We saw Stuart Maconie at the Ilkley Festival in 2009, talking about his book “In search of Middle England”.
He was asked which towns he’d least liked during his research. Although he had a lot to say about Slough, his very first reaction was along the lines of ‘Grantham; it has heavy lorries rumbling right through the centre, and it has no soul’.
Well I am happy to report that he is wrong. Grantham has, perhaps mainly thanks to the vision and achievement of Dr Tim Williams, musical director of St Wulfram’s, a thriving soul.
OK, there is much that is wrong with Grantham. We’ve only lived here since August 2008 but in that time have seen much of the heart of the town ripped out, thanks primarily I suspect to greedy landlords.
And, yes, those lorries - horrendous! If ever a town needed an east-west bypass, it is surely Grantham.
That finger of blame must be pointed at planners, I presume, although I personally don’t think they have done wrong in the siting of the large supermarkets and shopping malls around the town, all of which are part of, or in walking distance of, the town centre. Many other towns have them a car’s drive away from the centre.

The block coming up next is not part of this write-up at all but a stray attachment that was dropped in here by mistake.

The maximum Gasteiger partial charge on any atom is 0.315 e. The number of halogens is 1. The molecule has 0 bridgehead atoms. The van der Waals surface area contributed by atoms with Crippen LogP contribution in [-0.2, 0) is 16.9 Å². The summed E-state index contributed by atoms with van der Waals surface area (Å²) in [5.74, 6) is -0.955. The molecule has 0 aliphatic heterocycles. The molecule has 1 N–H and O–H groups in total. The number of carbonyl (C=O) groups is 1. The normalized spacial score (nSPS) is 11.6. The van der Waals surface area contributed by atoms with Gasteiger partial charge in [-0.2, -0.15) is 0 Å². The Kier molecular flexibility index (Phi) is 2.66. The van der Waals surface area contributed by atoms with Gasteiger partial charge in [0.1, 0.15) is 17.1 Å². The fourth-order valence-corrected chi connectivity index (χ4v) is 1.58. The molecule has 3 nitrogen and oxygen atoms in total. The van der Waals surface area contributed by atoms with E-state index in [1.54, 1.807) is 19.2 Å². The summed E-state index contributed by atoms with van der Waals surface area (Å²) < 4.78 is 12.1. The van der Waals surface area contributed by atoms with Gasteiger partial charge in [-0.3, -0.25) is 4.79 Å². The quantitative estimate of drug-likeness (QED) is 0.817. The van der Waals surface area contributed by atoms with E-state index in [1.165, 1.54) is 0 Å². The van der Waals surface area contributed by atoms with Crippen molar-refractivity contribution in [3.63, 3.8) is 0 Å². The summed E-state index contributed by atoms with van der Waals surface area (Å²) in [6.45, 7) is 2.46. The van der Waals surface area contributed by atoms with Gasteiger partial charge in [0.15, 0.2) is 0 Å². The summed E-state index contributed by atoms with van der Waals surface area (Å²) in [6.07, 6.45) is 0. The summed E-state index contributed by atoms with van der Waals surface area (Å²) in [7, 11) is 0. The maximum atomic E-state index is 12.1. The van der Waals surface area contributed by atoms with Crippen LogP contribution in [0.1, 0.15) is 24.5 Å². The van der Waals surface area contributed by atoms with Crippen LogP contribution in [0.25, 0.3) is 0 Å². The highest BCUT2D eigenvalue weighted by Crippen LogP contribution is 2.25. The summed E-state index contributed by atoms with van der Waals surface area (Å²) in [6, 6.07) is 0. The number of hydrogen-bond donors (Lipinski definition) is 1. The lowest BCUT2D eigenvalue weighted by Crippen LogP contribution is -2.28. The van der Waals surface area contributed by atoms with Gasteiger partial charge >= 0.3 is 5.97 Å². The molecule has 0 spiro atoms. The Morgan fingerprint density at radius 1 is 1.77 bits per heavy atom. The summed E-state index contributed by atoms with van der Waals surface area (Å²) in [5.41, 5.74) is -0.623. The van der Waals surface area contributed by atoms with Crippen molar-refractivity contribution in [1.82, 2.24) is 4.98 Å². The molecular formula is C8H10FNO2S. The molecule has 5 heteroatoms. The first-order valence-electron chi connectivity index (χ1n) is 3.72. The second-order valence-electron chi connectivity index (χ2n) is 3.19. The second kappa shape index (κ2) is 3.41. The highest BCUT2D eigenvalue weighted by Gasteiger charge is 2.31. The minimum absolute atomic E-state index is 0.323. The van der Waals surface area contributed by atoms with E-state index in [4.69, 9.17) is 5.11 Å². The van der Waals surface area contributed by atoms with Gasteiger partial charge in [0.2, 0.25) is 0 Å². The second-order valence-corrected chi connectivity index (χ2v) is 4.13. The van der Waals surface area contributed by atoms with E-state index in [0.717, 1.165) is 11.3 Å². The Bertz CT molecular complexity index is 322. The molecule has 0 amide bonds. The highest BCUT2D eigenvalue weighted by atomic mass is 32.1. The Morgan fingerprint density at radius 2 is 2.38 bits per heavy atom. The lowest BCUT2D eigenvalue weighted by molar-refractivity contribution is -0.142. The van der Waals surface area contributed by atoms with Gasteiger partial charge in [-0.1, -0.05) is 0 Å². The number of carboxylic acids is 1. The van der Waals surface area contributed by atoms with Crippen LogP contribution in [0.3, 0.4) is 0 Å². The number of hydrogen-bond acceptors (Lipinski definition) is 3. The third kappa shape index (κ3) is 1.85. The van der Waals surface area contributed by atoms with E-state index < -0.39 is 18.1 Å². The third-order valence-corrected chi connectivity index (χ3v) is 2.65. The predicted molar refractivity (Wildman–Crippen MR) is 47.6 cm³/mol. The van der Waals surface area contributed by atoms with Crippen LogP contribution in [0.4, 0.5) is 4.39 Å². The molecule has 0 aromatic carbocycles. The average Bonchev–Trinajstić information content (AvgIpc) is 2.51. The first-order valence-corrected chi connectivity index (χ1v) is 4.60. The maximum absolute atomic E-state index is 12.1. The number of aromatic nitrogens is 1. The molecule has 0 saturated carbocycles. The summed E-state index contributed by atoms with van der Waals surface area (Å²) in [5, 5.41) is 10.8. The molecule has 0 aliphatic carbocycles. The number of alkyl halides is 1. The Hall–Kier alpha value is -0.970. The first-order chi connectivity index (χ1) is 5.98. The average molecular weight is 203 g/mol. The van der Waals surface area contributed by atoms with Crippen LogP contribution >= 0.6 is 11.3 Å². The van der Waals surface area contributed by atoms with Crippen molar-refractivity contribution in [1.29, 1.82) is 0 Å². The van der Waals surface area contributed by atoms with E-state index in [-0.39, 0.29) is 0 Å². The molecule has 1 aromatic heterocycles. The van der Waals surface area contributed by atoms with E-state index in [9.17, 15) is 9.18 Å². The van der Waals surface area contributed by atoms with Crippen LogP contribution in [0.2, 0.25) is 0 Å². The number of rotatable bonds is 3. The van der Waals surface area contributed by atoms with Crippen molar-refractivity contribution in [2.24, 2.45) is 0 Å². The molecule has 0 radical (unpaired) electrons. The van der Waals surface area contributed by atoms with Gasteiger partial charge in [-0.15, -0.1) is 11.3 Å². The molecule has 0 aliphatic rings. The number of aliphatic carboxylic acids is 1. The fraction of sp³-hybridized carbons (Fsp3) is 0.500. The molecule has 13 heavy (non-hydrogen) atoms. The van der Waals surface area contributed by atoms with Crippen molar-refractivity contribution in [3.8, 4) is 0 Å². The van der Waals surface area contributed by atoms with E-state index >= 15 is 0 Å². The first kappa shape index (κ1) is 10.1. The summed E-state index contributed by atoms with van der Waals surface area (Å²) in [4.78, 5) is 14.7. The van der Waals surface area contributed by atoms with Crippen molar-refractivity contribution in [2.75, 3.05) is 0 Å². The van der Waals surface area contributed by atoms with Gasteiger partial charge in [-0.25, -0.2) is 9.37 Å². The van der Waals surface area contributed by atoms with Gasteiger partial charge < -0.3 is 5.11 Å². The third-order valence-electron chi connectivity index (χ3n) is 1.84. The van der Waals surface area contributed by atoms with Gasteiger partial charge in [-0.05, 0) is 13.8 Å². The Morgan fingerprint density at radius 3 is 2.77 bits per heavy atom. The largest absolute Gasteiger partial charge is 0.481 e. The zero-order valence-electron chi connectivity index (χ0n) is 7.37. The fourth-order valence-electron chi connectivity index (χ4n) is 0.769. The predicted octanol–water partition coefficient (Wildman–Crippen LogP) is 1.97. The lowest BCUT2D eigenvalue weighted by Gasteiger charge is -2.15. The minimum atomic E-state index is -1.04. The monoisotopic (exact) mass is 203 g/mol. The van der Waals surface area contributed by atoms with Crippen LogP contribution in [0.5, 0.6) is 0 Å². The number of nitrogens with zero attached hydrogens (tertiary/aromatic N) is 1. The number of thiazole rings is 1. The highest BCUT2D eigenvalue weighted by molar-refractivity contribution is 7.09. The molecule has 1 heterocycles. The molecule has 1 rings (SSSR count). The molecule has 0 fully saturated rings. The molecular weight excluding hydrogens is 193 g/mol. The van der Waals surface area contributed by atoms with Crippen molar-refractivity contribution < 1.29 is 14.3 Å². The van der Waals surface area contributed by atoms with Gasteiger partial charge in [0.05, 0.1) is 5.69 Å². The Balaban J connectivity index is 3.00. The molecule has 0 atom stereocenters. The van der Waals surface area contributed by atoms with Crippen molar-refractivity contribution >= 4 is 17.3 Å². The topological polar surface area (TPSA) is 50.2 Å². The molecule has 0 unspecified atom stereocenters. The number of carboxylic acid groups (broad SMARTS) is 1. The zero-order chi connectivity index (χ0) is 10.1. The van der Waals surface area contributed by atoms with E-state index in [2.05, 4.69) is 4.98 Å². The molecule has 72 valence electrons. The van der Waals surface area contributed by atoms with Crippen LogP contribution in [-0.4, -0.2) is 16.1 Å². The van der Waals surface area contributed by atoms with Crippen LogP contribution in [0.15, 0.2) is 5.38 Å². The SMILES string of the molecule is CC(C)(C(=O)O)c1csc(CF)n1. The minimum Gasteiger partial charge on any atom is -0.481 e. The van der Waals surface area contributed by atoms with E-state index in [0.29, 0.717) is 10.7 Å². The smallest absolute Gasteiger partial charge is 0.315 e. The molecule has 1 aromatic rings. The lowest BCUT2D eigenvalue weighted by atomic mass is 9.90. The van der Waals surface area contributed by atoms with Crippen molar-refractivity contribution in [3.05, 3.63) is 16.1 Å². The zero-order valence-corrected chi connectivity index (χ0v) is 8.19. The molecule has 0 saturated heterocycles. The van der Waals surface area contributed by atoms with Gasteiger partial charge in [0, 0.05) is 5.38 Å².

But Grantham has a treasure in St Wulfram’s. Whether just to sit inside and feel the joy of God’s presence, or to marvel at its history and architecture from inside and out, it forms the centre of a marvellous little district that shines head and shoulders above the rest of the town.
And Tim Williams has brought so much to the town and its church, especially with the sensational 35 or so boys and girls that make up the Children’s Choir.
Tim’s performance this time last year was by the Church Chamber Choir and the Grantham Choral Society Youth Choir. They did Karl Jenkins’ The Armed Man: A Mass for Peace, and I found it to be one of the most awesome and moving concerts I have ever been to.
Tim excelled again, this time with St Wulfram’s adult and children’s choirs, including the truly amazing chamber choir, giving four or five hundred of us a memorable concert of choral classics, from the simply superb modern piece Sleep by Eric Whitacre to Vivaldi’s Gloria and Parry’s I Was Glad.
I was very glad indeed to have been there, and to see that the soul of Grantham is not just alive and well, but is truly vibrant and passionate.